From the prizewinning Jewish Lives series, a riveting portrait of the great Sarah Bernhardt from acclaimed writer Robert Gottlieb
Everything about Sarah Bernhardt is fascinating, from her obscure birth to her glorious career--redefining the very nature of her art--to her amazing (and highly public) romantic life to her indomitable spirit. Well into her seventies, after the amputation of her leg, she was performing under bombardment for soldiers during World War I, as well as crisscrossing America on her ninth American tour.
Her family was also a source of curiosity: the mother she adored and who scorned her; her two half-sisters, who died young after lives of dissipation; and most of all, her son, Maurice, whom she worshiped and raised as an aristocrat, in the style appropriate to his presumed father, the Belgian Prince de Ligne. Only once did they quarrel--over the Dreyfus Affair. Maurice was a right-wing snob; Sarah, always proud of her Jewish heritage, was a passionate Dreyfusard and Zolaist.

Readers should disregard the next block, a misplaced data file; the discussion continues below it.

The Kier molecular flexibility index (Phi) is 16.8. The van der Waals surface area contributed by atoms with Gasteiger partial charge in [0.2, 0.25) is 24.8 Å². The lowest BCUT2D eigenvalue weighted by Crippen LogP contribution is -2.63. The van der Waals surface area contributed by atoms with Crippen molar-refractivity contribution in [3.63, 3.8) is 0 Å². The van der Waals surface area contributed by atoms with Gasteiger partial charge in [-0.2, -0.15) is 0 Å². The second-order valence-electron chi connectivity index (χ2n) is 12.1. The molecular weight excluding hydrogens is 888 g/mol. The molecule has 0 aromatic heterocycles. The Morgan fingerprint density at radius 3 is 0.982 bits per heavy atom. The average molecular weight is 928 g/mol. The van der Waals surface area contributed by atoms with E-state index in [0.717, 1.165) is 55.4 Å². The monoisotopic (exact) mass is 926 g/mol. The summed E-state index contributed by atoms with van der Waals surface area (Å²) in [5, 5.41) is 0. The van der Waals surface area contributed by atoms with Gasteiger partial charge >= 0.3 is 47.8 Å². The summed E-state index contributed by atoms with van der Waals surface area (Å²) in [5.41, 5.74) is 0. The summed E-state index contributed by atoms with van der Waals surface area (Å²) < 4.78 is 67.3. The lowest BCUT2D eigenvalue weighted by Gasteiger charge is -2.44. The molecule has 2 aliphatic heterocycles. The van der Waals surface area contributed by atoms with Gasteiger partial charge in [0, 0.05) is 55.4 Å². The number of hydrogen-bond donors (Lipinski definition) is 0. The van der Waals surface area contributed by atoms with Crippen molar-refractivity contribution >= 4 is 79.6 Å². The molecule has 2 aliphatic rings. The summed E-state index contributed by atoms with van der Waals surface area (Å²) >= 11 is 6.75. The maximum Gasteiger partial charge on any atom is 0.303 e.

Though the Bernhardt literature is vast, Gottlieb's Sarah is the first English-language biography to appear in decades. Brilliantly, it tracks the trajectory through which an illegitimate--and scandalous--daughter of a courtesan transformed herself into the most famous actress who ever lived, and into a national icon, a symbol of France. About Jewish Lives:
Jewish Lives is a prizewinning series of interpretative biography designed to explore the many facets of Jewish identity. Individual volumes illuminate the imprint of Jewish figures upon literature, religion, philosophy, politics, cultural and economic life, and the arts and sciences. Subjects are paired with authors to elicit lively, deeply informed books that explore the range and depth of the Jewish experience from antiquity to the present.
In 2014, the Jewish Book Council named Jewish Lives the winner of its Jewish Book of the Year Award, the first series ever to receive this award. More praise for Jewish Lives:
"Excellent." -New York Times
"Exemplary." -Wall Street Journal
"Distinguished." -New Yorker
"Superb." -The Guardian